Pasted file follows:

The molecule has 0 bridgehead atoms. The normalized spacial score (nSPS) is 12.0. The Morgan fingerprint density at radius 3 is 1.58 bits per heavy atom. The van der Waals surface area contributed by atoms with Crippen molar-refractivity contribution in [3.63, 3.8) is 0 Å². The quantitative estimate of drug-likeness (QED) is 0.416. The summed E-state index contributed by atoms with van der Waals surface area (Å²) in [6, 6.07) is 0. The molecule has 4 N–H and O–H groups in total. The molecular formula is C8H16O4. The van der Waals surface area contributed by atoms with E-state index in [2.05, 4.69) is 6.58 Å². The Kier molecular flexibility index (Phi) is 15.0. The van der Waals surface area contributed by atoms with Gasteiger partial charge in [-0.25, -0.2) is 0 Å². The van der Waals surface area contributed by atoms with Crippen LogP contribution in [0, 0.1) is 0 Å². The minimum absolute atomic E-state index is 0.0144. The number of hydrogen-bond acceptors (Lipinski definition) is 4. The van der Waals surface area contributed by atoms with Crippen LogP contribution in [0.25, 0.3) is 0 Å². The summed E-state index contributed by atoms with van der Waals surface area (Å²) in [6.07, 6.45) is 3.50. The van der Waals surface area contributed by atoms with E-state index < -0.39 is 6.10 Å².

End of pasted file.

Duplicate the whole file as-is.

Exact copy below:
The molecule has 0 bridgehead atoms. The normalized spacial score (nSPS) is 12.0. The Morgan fingerprint density at radius 3 is 1.58 bits per heavy atom. The van der Waals surface area contributed by atoms with Crippen molar-refractivity contribution in [3.63, 3.8) is 0 Å². The quantitative estimate of drug-likeness (QED) is 0.416. The summed E-state index contributed by atoms with van der Waals surface area (Å²) in [6, 6.07) is 0. The molecule has 4 N–H and O–H groups in total. The molecular formula is C8H16O4. The van der Waals surface area contributed by atoms with E-state index in [2.05, 4.69) is 6.58 Å². The Kier molecular flexibility index (Phi) is 15.0. The van der Waals surface area contributed by atoms with Gasteiger partial charge in [-0.25, -0.2) is 0 Å². The van der Waals surface area contributed by atoms with Crippen LogP contribution in [0, 0.1) is 0 Å². The minimum absolute atomic E-state index is 0.0144. The number of hydrogen-bond acceptors (Lipinski definition) is 4. The van der Waals surface area contributed by atoms with Crippen LogP contribution in [0.25, 0.3) is 0 Å². The summed E-state index contributed by atoms with van der Waals surface area (Å²) in [6.07, 6.45) is 3.50. The van der Waals surface area contributed by atoms with E-state index < -0.39 is 6.10 Å².